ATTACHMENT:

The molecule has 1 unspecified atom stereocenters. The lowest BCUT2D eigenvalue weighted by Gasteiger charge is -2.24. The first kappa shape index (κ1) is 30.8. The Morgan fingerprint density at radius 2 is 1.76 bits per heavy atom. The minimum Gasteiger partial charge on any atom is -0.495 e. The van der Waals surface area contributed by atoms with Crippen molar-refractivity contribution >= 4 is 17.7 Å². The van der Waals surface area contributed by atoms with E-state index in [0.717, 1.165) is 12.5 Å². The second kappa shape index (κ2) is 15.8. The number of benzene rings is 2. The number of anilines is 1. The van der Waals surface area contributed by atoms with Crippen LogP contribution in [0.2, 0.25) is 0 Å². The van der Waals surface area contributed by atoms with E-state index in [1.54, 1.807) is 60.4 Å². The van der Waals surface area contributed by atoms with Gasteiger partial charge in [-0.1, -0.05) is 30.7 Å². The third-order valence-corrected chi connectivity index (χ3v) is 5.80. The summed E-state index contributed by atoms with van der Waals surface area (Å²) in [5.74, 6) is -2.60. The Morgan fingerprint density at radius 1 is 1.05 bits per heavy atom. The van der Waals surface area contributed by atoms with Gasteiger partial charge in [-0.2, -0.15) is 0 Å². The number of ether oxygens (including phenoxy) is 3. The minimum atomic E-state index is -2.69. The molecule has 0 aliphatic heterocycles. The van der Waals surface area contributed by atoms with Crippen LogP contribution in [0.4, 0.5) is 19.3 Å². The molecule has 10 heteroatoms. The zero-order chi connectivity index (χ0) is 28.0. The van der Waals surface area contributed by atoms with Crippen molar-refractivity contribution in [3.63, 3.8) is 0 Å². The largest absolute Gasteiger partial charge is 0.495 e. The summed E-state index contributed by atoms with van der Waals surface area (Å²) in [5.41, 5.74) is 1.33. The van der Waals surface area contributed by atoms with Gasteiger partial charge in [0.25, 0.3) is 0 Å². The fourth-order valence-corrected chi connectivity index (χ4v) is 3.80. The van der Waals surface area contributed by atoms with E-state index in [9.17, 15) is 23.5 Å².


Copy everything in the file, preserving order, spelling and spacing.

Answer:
The molecule has 1 unspecified atom stereocenters. The lowest BCUT2D eigenvalue weighted by Gasteiger charge is -2.24. The first kappa shape index (κ1) is 30.8. The Morgan fingerprint density at radius 2 is 1.76 bits per heavy atom. The minimum Gasteiger partial charge on any atom is -0.495 e. The van der Waals surface area contributed by atoms with Crippen molar-refractivity contribution >= 4 is 17.7 Å². The van der Waals surface area contributed by atoms with E-state index in [0.717, 1.165) is 12.5 Å². The second kappa shape index (κ2) is 15.8. The number of benzene rings is 2. The number of anilines is 1. The van der Waals surface area contributed by atoms with Crippen LogP contribution in [0.2, 0.25) is 0 Å². The van der Waals surface area contributed by atoms with E-state index in [1.54, 1.807) is 60.4 Å². The van der Waals surface area contributed by atoms with Gasteiger partial charge in [-0.1, -0.05) is 30.7 Å². The third-order valence-corrected chi connectivity index (χ3v) is 5.80. The summed E-state index contributed by atoms with van der Waals surface area (Å²) in [5.74, 6) is -2.60. The Morgan fingerprint density at radius 1 is 1.05 bits per heavy atom. The van der Waals surface area contributed by atoms with Gasteiger partial charge in [-0.2, -0.15) is 0 Å². The number of ether oxygens (including phenoxy) is 3. The minimum atomic E-state index is -2.69. The molecule has 0 aliphatic heterocycles. The van der Waals surface area contributed by atoms with Crippen LogP contribution in [0.4, 0.5) is 19.3 Å². The molecule has 10 heteroatoms. The zero-order chi connectivity index (χ0) is 28.0. The van der Waals surface area contributed by atoms with Crippen molar-refractivity contribution in [3.63, 3.8) is 0 Å². The largest absolute Gasteiger partial charge is 0.495 e. The summed E-state index contributed by atoms with van der Waals surface area (Å²) in [5.41, 5.74) is 1.33. The van der Waals surface area contributed by atoms with Gasteiger partial charge in [0.25, 0.3) is 0 Å². The fourth-order valence-corrected chi connectivity index (χ4v) is 3.80. The van der Waals surface area contributed by atoms with E-state index in [9.17, 15) is 23.5 Å².